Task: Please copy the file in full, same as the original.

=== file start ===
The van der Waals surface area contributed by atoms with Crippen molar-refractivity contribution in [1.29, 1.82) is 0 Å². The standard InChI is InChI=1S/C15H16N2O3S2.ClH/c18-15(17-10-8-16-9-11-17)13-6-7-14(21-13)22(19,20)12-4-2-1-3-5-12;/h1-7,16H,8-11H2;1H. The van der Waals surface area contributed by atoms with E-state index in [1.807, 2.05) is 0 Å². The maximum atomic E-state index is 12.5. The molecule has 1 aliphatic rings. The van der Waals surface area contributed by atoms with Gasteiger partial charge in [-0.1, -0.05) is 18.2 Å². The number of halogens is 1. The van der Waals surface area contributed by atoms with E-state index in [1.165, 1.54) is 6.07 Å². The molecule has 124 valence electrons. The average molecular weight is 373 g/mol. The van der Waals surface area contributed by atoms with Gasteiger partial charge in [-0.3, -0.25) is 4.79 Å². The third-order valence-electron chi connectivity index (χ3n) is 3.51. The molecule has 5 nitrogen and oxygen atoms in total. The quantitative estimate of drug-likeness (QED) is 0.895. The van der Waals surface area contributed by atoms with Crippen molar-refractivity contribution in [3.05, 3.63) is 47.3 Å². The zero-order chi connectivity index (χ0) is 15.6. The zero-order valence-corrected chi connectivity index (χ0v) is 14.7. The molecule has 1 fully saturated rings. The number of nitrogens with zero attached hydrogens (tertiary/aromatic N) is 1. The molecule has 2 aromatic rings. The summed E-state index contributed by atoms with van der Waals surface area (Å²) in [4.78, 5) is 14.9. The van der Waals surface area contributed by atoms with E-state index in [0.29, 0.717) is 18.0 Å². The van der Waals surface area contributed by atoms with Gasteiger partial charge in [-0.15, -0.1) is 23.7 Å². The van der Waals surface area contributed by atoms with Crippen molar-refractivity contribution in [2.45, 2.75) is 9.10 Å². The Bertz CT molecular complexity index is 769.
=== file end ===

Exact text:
The van der Waals surface area contributed by atoms with Crippen molar-refractivity contribution in [1.29, 1.82) is 0 Å². The standard InChI is InChI=1S/C15H16N2O3S2.ClH/c18-15(17-10-8-16-9-11-17)13-6-7-14(21-13)22(19,20)12-4-2-1-3-5-12;/h1-7,16H,8-11H2;1H. The van der Waals surface area contributed by atoms with E-state index in [1.807, 2.05) is 0 Å². The maximum atomic E-state index is 12.5. The molecule has 1 aliphatic rings. The van der Waals surface area contributed by atoms with Gasteiger partial charge in [-0.1, -0.05) is 18.2 Å². The number of halogens is 1. The van der Waals surface area contributed by atoms with E-state index in [1.165, 1.54) is 6.07 Å². The molecule has 124 valence electrons. The average molecular weight is 373 g/mol. The van der Waals surface area contributed by atoms with Gasteiger partial charge in [-0.3, -0.25) is 4.79 Å². The third-order valence-electron chi connectivity index (χ3n) is 3.51. The molecule has 5 nitrogen and oxygen atoms in total. The quantitative estimate of drug-likeness (QED) is 0.895. The van der Waals surface area contributed by atoms with Crippen molar-refractivity contribution in [3.05, 3.63) is 47.3 Å². The zero-order chi connectivity index (χ0) is 15.6. The zero-order valence-corrected chi connectivity index (χ0v) is 14.7. The molecule has 1 fully saturated rings. The number of nitrogens with zero attached hydrogens (tertiary/aromatic N) is 1. The molecule has 2 aromatic rings. The summed E-state index contributed by atoms with van der Waals surface area (Å²) in [4.78, 5) is 14.9. The van der Waals surface area contributed by atoms with E-state index in [0.29, 0.717) is 18.0 Å². The van der Waals surface area contributed by atoms with Gasteiger partial charge in [-0.15, -0.1) is 23.7 Å². The van der Waals surface area contributed by atoms with Crippen molar-refractivity contribution in [2.45, 2.75) is 9.10 Å². The Bertz CT molecular complexity index is 769.